Messaging policies are used to control which chat and channel messaging features are available to users in Microsoft Teams. For example, a business may not feel at ease with the Team using GIF's or Stickers in what they class as corporate communications (I.e. in Sales or Finance), whereas it may not want the Team to edit or delete posts for compliance reasons. A great thing about Teams is that it isn't just a one size fits all policy in terms of Messaging - sure, the organisation starts out with a global org wide policy, and this overarching policy can be amended to make changes to all users if required - but custom messaging policies can be implemented for specific users/teams too. Regardless of the debate as to whether aspects of messaging policies such as GIF's ought to be used, this flexibility gives organisations much needed choice and flexibility to how they want messaging in Teams to be used and by whom.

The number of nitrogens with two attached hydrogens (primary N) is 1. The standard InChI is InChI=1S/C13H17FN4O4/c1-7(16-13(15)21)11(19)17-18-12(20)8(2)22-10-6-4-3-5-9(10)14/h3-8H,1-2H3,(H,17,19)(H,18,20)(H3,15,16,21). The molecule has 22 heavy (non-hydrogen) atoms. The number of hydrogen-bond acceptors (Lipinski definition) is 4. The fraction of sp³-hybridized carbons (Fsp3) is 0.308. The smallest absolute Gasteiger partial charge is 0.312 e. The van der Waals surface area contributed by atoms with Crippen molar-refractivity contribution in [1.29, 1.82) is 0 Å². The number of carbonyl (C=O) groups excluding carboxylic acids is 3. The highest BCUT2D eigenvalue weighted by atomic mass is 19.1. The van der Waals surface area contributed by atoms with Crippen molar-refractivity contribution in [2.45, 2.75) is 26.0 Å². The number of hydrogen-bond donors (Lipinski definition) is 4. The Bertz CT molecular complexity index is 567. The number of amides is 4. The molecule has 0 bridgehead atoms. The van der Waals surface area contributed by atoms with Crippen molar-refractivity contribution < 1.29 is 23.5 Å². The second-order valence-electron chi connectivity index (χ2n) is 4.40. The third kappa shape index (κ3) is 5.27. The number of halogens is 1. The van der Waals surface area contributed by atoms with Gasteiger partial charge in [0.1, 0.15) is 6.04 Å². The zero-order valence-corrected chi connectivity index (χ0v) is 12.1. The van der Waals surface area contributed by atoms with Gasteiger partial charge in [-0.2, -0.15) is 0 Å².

There may be an app your Team frequently uses. For the purpose of this article lets take this app to be Microsoft Flow where the Team is repeatedly adding Flows between apps such as Forms and SharePoint and Twitter and Powerapps across multiple Teams. They could always add Flow as a Tab to a particular Team, but with the increasing amount of Teams this wouldn't make much sense as the Team members would have to remember what Team, or - as is more likely - they are now adding Flow Tabs across multiple Teams which is littering Teams with Tabs which don't necessarily need to be there.